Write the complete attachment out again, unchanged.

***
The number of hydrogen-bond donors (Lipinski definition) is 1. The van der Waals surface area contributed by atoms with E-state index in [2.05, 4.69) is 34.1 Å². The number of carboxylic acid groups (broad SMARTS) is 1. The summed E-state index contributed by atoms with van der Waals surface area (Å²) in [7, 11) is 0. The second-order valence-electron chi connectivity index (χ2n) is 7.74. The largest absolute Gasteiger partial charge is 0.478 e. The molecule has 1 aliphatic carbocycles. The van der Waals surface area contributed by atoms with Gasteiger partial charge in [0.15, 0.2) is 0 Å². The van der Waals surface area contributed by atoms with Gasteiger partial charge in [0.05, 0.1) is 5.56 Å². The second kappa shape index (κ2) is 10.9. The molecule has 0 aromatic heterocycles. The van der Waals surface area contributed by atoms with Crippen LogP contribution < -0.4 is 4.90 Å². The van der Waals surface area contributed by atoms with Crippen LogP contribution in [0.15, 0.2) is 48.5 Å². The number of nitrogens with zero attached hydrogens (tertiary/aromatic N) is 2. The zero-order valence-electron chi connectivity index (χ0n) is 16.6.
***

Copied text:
The number of hydrogen-bond donors (Lipinski definition) is 1. The van der Waals surface area contributed by atoms with E-state index in [2.05, 4.69) is 34.1 Å². The number of carboxylic acid groups (broad SMARTS) is 1. The summed E-state index contributed by atoms with van der Waals surface area (Å²) in [7, 11) is 0. The second-order valence-electron chi connectivity index (χ2n) is 7.74. The largest absolute Gasteiger partial charge is 0.478 e. The molecule has 1 aliphatic carbocycles. The van der Waals surface area contributed by atoms with Gasteiger partial charge in [0.15, 0.2) is 0 Å². The van der Waals surface area contributed by atoms with Gasteiger partial charge in [0.05, 0.1) is 5.56 Å². The second kappa shape index (κ2) is 10.9. The molecule has 0 aromatic heterocycles. The van der Waals surface area contributed by atoms with Crippen LogP contribution < -0.4 is 4.90 Å². The van der Waals surface area contributed by atoms with Crippen LogP contribution in [0.15, 0.2) is 48.5 Å². The number of nitrogens with zero attached hydrogens (tertiary/aromatic N) is 2. The zero-order valence-electron chi connectivity index (χ0n) is 16.6.